But the voters always do the same thing: fund every student group. So, I am asking voters this election to really question what kind of student activities should be funded. 

All sorts of organizations receive funding from Undergraduate Senate: pre-professional organizations, identity-based groups, political interest clubs, fraternities and sororities, musical groups, club sports, the Stanford Concert Network, and much more.

It can sometimes be hard to tell how distinct many of these organizations are. Stanford Student Space Initiative received a whopping $143,297 in funding last year. In case that wasn’t enough for our aerospace needs, the Stanford Unmanned Aerial Vehicle Engineers, Entrepreneurs, and Enthusiasts club received $22,820. Meanwhile, the Stanford African Students Association received $61,540 in funding last year. Due to better organization and funding history, Eastern African students got $20,188 more than their Northern, Western, or Southern African peers who were stuck in the umbrella group. Stanford Student Biodesign & Biopharma received $20,988, while their competitors at Biological Interdisciplinary Open Maker Environment edged them out with $22,770.

Club Sports was the biggest single grant recipient at $284,583 last year. Why is Club Sports funded by the student activities fee and not the University Department of Athletics, Physical Education, and Recreation (DAPER)? Apparently, there is an uneven gender split among club sports teams. This disparity could violate Title IX rules, which say that equal resources must be provided for men’s and women’s athletics at universities. So instead of assuming the responsibility of a core part of athletics at Stanford, DAPER punts Club Sports funding to student politicians who have to wrangle with 41 consolidated club sports.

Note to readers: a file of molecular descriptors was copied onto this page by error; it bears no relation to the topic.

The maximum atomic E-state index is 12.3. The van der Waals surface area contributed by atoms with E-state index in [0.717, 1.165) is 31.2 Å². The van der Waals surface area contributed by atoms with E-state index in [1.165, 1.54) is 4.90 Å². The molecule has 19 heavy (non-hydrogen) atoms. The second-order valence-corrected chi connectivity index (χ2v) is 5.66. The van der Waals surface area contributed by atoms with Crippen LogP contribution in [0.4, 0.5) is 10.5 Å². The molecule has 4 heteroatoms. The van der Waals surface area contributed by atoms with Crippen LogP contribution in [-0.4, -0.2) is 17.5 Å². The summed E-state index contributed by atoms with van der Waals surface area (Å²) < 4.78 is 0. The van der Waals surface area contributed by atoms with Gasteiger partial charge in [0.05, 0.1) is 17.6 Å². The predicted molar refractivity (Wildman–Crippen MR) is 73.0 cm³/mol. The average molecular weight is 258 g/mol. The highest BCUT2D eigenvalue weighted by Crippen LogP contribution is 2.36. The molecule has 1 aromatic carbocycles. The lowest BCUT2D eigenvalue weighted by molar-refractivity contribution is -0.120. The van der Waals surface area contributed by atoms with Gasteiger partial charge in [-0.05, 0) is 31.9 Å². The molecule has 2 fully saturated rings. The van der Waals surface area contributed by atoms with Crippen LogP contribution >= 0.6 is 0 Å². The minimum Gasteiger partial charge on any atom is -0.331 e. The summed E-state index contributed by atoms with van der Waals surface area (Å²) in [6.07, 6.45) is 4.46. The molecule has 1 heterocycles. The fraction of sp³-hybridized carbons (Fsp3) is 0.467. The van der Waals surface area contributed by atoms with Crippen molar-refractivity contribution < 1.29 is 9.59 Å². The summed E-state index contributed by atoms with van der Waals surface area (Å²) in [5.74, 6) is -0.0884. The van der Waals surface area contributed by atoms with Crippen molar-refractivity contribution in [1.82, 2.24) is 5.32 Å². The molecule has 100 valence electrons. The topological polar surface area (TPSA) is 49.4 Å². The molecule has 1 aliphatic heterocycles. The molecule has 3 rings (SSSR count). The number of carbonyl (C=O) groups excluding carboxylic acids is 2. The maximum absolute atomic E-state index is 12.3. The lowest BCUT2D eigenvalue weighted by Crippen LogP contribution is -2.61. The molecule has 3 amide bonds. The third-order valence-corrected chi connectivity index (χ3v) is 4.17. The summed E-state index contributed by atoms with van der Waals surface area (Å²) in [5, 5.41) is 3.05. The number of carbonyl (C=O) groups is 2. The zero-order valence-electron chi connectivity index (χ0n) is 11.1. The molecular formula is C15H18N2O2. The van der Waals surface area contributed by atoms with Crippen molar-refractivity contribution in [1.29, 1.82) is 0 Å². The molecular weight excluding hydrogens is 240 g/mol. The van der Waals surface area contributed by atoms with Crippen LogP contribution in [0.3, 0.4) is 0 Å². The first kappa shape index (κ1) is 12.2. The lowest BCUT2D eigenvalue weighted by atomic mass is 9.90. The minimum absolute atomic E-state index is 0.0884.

Remember: All this is paid for by you, the students. Every quarter, you are charged around $200 for a Student Activities Fee that funds every group. What do you want your money going toward? Should your money be spent on clubs whose only role is to divide the campus into Balkanized groups based on arbitrary identity categories? Should funding go toward pre-professional groups that promote a culture of fakeness and excessive backstabbing? Should it go to fund organizations like the Stanford Band, which is in effect no longer run by students and has had its unique culture destroyed by puritanical administrators?

At their best, student organizations enrich the student experience at Stanford, serving as places where students can learn, make friends, and engage in fun activities. However, the funding of student groups has become institutionalized and undemocratic. There is not enough of a check from the student body on the financing of clubs, especially from many that add little value to the Stanford community. 

The purpose of this article is not to call out any individual club, but rather to point out broader flaws in the system of student organization funding that pushes the electoral voice aside, leaves students overcharged, and fails to enhance the student experience. So go vote on April 25th, but only for the clubs you think add something great to the student experience at Stanford.

If you want to read more, here is a list of all the organizations that will be on the ballot.